Engine Alliance, the joint venture between engine manufacturers General Electric (GE) and Pratt & Whitney (P&W), claims pole position so far in supplying engines for the giant Airbus A380. The Hartford, Connecticut-based group says it has been selected for 55 percent of A380 engine sales compared to Rolls-Royce’s 45-percent share with its Trent 900.
There are currently 27 GP7200-powered A380s in service, with four more to be delivered by the end of this year, Mary Ellen Jones, Engine Alliance president, reported Monday at a Dubai Air Show press briefing. The main customer for the engine is Dubai-based Emirates Airline, with 17 A380-800s now in service and three more expected to enter service by year-end.
Since the engine entered service, it has experienced only one in-flight shutdown, on an Emirates A380. An Engine Alliance executive attributed that to “an assembly issue, not a design issue. [It was] a quality issue that we corrected.”
Korean Air, another GP7200 engine customer, started service with the A380 in June this year, taking four aircraft in quick succession. The carrier will receive a fifth A380 this month, Jones said. Air France is operating six GP72000-powered A380s. The next engine selection is anticipated from Qatar Airways, which has ordered five A380s.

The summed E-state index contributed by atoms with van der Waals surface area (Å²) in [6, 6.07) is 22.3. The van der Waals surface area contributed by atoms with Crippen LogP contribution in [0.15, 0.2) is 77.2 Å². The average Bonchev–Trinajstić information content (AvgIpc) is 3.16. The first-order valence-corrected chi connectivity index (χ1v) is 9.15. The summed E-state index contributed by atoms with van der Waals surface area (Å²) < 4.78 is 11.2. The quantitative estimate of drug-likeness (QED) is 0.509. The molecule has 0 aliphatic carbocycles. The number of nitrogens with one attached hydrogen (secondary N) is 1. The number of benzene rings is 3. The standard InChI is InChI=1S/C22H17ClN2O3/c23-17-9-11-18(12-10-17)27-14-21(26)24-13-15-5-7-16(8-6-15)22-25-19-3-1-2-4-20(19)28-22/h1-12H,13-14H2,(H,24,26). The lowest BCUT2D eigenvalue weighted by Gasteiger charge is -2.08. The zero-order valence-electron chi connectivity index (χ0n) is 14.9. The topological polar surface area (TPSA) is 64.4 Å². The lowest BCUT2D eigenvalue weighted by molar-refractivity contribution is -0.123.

The GP7200 is certified at 70,000 pounds of thrust on the base A380. Jones said Airbus is adding a 72,000-pound-thrust rating to its catalog, which will enable additional takeoff weight on short runways. According to Engine Alliance, the rating allows for around a 7.5-metric-ton increased takeoff weight on an 8,200-foot runway, translating into an additional 240 nm in range (or more passengers/cargo). “It’s really a software change,” Jones said. “It’s an easy change to make, but it’s one we want to be able to offer our customers on an as-needed basis.”
Engine Alliance has established an initial MRO facility for the GP7200 at the GE overhaul facility in Wales (UK), which also does work on the GE90 engine. Emirates has announced that it will break ground early next year on its own maintenance facility for GP7200 and GE90 work, while Air France-KLM plans to maintain the engine in Paris.
Jones said Engine Alliance has a memorandum of understanding with Abu Dhabi Aircraft Technologies, part of Mubadala Aerospace, to support GP7200 engines in Abu Dhabi. “We obviously have a large concentration [of engines] in this part of the world between Emirates and Etihad for the time being, so it’s nice to have regional capability located very close to the customer,” she said.